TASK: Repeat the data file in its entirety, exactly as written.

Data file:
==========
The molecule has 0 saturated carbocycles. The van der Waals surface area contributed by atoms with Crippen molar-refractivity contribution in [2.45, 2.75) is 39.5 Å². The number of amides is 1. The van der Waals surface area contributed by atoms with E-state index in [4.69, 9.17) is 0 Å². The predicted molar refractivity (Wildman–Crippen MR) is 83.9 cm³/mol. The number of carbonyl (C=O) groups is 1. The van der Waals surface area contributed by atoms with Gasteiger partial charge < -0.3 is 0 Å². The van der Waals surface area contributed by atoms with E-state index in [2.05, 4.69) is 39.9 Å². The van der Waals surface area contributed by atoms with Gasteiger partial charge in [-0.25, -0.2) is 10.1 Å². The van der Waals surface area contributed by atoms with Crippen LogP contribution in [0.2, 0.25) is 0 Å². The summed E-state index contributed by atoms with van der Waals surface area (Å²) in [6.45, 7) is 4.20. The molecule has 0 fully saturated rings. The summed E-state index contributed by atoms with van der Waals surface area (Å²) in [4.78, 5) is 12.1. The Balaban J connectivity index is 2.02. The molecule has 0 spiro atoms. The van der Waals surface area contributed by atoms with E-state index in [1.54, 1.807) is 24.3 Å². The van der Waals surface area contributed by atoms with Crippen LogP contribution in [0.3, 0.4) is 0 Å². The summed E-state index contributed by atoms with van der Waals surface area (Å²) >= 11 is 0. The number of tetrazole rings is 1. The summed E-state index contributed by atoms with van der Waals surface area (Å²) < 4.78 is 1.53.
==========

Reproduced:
The molecule has 0 saturated carbocycles. The van der Waals surface area contributed by atoms with Crippen molar-refractivity contribution in [2.45, 2.75) is 39.5 Å². The number of amides is 1. The van der Waals surface area contributed by atoms with E-state index in [4.69, 9.17) is 0 Å². The predicted molar refractivity (Wildman–Crippen MR) is 83.9 cm³/mol. The number of carbonyl (C=O) groups is 1. The van der Waals surface area contributed by atoms with Gasteiger partial charge < -0.3 is 0 Å². The van der Waals surface area contributed by atoms with E-state index in [2.05, 4.69) is 39.9 Å². The van der Waals surface area contributed by atoms with Gasteiger partial charge in [-0.25, -0.2) is 10.1 Å². The van der Waals surface area contributed by atoms with Crippen LogP contribution in [0.2, 0.25) is 0 Å². The summed E-state index contributed by atoms with van der Waals surface area (Å²) in [6.45, 7) is 4.20. The molecule has 0 fully saturated rings. The summed E-state index contributed by atoms with van der Waals surface area (Å²) in [4.78, 5) is 12.1. The Balaban J connectivity index is 2.02. The molecule has 0 spiro atoms. The van der Waals surface area contributed by atoms with E-state index in [1.54, 1.807) is 24.3 Å². The van der Waals surface area contributed by atoms with Crippen LogP contribution in [0.3, 0.4) is 0 Å². The summed E-state index contributed by atoms with van der Waals surface area (Å²) >= 11 is 0. The number of tetrazole rings is 1. The summed E-state index contributed by atoms with van der Waals surface area (Å²) < 4.78 is 1.53.